(Richard Vogel/Associated Press)
By Ozzy Hernandez
LOS ANGELES, CA–A recent audit of Los Angeles’ finances found that housing costs for the homeless are increasing rapidly with inflation, despite voters passing a measure in 2016 to fund these developments, according to ABC News.
The 31-page report disclosed significant impediments affecting the completion of the proposed housing developments. This comes at a time when homelessness is gaining national headlines and many Los Angeles voters are wondering if the measure will even put a dent in the crisis, let alone fix it completely, said ABC.
ABC reported that Los Angeles was experiencing a homeless crisis before the pandemic. In 2016, L.A. voters passed a bill—Proposition HHH—a “$1.2 billion bond to more than triple L.A.’s annual production of supportive housing and help build approximately 10,000 units for homeless Angelenos across the city.”
City Controller Ron Galperin highlighted important issues with the current developments. He found that the cost of some developments are “exceeding $700,000” with another costing roughly $837,000 per the audit. Other projects, he pointed out, are reaching “staggering heights,” and are eating away at the money set aside by the bond measure.
Although 1,200 units have been built so far, Galperin suggests the number of units proposed overall is “wholly inadequate” in reference to the homeless population. It is not enough, and there are many challenges in completing the projects fast enough, such as inflation.
The pandemic brought up unexpected challenges to the global supply chain, such as the lumber supply. The disruption in one critical area could cause a “chain reaction,” as the shortage of a major resource can affect prices set by manufacturers.
Another unexpected phenomenon is that more people are buying homes than ever before since the Great Recession. This has cut into demand and has caused fees to increase within the city’s project.
The cost of housing is another significant issue and Los Angeles is well known for being one of the most expensive places to live. Los Angeles always had this dichotomy of the homeless being located near wealthier neighborhoods, but another unexpected consequence of the pandemic was the proliferation of people living in their tents, cars and RVs.
Previously, notable homeless hotspots were centralized in Venice, Hollywood and Skid Row. Now, they are more profuse and dispersed throughout the county. The San Fernando Valley was not a common place for the homeless, but encampments now crowd the area despite hot and alarming temperatures during the summer time.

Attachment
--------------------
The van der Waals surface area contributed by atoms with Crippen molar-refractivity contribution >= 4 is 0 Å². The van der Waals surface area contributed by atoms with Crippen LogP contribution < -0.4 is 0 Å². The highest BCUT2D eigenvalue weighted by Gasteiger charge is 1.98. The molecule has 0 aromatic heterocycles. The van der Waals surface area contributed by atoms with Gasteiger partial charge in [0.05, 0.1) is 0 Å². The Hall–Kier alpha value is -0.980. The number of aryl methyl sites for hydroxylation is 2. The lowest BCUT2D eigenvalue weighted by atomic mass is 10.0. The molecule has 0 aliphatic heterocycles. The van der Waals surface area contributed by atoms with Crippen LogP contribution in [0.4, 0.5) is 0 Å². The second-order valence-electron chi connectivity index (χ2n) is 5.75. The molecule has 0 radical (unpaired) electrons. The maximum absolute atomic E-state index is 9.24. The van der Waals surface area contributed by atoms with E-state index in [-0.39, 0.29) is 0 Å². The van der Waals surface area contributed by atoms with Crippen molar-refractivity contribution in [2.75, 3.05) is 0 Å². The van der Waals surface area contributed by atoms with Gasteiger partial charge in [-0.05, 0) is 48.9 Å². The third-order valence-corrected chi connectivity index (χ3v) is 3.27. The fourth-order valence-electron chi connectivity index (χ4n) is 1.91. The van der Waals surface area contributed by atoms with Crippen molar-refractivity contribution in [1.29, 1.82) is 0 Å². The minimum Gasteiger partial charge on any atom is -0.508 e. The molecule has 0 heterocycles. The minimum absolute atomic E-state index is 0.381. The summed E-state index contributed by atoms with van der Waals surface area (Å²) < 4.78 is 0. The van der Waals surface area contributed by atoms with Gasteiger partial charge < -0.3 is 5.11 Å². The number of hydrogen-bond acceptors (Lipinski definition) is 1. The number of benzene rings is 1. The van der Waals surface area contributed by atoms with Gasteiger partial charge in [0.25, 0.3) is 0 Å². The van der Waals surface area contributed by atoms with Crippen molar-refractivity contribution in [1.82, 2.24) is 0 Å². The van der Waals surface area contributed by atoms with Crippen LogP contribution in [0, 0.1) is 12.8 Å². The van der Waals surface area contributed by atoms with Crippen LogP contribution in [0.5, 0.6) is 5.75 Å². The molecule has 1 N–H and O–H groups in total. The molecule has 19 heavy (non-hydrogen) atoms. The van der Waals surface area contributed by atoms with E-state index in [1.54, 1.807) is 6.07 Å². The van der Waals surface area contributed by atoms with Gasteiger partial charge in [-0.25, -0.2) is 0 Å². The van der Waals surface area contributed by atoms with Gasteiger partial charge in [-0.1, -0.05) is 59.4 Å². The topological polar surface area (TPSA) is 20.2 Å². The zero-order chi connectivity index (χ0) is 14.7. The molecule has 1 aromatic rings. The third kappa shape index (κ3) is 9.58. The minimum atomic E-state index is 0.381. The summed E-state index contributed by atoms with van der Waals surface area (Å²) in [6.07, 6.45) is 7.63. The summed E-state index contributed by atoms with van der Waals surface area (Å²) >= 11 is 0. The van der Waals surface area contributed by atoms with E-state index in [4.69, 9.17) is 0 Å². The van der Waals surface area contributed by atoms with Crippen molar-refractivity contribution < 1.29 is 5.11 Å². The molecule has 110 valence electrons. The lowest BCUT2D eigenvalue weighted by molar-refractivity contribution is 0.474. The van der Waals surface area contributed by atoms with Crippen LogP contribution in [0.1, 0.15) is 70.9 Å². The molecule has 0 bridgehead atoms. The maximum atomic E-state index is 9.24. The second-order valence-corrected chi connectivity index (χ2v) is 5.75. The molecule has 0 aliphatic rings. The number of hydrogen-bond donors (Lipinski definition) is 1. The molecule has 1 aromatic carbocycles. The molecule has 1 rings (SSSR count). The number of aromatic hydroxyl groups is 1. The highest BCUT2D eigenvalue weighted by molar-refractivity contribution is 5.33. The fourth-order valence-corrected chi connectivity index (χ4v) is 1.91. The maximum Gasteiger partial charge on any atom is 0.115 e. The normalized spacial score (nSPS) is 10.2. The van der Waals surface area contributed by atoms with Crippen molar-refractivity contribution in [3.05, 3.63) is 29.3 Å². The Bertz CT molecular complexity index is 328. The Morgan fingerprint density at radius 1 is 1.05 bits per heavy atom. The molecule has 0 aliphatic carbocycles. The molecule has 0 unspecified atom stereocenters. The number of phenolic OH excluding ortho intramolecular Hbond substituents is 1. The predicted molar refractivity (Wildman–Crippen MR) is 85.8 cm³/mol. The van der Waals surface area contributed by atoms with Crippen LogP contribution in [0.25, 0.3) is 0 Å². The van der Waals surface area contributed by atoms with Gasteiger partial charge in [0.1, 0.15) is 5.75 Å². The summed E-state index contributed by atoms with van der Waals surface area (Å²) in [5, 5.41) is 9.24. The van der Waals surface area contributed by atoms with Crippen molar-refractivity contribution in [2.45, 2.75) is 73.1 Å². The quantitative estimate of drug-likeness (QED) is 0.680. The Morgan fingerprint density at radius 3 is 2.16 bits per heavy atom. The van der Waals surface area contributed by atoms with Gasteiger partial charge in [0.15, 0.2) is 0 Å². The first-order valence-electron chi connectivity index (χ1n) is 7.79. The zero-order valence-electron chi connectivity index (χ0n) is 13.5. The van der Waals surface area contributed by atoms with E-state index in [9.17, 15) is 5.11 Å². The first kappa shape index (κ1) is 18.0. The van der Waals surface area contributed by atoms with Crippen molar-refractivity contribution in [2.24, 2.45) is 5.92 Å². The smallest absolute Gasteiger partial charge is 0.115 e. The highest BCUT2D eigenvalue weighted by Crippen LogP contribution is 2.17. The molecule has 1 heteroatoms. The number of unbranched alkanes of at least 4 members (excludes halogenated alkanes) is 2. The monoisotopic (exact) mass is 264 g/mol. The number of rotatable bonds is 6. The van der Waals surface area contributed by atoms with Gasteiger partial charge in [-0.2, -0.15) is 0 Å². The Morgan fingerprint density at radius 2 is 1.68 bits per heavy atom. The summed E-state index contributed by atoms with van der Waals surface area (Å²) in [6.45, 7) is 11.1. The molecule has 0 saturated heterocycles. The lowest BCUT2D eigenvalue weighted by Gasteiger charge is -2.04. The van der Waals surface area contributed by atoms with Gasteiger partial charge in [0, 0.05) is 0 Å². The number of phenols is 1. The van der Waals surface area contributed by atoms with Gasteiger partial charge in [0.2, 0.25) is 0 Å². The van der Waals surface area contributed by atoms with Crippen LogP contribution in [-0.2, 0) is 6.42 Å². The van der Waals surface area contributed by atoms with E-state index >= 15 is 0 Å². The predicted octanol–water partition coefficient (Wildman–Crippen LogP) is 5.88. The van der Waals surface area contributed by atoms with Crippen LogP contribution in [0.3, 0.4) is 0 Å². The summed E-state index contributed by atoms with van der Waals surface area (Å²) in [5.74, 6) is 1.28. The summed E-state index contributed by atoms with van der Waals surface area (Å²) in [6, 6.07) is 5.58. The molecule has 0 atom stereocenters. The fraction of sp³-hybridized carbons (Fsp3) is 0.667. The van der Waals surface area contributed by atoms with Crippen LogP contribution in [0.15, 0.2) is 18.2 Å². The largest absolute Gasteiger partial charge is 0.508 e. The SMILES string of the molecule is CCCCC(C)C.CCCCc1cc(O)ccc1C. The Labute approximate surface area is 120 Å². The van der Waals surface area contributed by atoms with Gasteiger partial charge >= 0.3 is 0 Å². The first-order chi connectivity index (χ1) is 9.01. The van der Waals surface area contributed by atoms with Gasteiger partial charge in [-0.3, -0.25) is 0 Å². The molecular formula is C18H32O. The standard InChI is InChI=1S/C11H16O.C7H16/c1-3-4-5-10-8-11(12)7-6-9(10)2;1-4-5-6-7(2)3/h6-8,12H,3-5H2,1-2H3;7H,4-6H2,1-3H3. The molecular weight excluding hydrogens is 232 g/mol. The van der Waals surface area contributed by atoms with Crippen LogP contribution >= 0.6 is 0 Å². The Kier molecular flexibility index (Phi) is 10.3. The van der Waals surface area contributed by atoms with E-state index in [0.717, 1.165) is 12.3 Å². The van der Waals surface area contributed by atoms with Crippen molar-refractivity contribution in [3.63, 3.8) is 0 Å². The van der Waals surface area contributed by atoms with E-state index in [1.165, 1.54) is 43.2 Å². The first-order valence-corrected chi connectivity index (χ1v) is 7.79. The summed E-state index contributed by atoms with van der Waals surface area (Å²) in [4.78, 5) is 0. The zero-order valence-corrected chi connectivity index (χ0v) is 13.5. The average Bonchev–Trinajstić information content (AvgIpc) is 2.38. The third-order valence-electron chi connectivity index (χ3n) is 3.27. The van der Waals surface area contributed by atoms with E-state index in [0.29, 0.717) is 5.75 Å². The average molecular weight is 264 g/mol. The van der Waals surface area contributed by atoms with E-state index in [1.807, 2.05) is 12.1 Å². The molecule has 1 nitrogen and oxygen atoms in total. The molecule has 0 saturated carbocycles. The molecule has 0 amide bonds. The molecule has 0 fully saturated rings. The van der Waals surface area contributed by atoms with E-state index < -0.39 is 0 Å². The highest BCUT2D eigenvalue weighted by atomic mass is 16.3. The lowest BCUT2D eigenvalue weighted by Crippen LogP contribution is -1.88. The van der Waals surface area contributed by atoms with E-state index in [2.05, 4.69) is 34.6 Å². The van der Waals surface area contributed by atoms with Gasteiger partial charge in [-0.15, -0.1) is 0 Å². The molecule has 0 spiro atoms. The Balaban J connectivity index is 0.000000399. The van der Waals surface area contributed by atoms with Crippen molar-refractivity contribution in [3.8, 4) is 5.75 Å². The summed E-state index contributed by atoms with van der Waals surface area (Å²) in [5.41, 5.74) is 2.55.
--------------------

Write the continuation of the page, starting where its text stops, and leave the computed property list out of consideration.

Furthermore, in response to the city’s development progress, Galperin said the city “is still unable to meet the demands of the homelessness crisis.”
However, it should be noted that significant improvements have been made on the city’s part. Since 2013, the money allocated from the city budget to serve the homeless has increased “from 10 million to $1 billion” dollars, according to ABC News.
That was when the homeless population was hovering below 35,000 before the pandemic. Now it is approximately 41,000, according to the city’s point-in-time count published in 2021, and the number is projected to increase in 2022.
However, Mayor Garcetti rebutted and offered a different perspective. In a tweet, he praised the program for “producing more units than promised, at a lower cost than expected,” and added that, “HHH will deliver 10,300 units of supportive and affordable housing by 2026.”
However, advocates like John Maceri of People Concern, a nonprofit organization serving the homeless, said the program represents a small amount of the money needed to complete these projects. He praised the program as being “a step in the right direction” but addressed that more needs to be done.
According to Maceri, “Housing has not kept pace with the urgency of the unsheltered homelessness crisis.”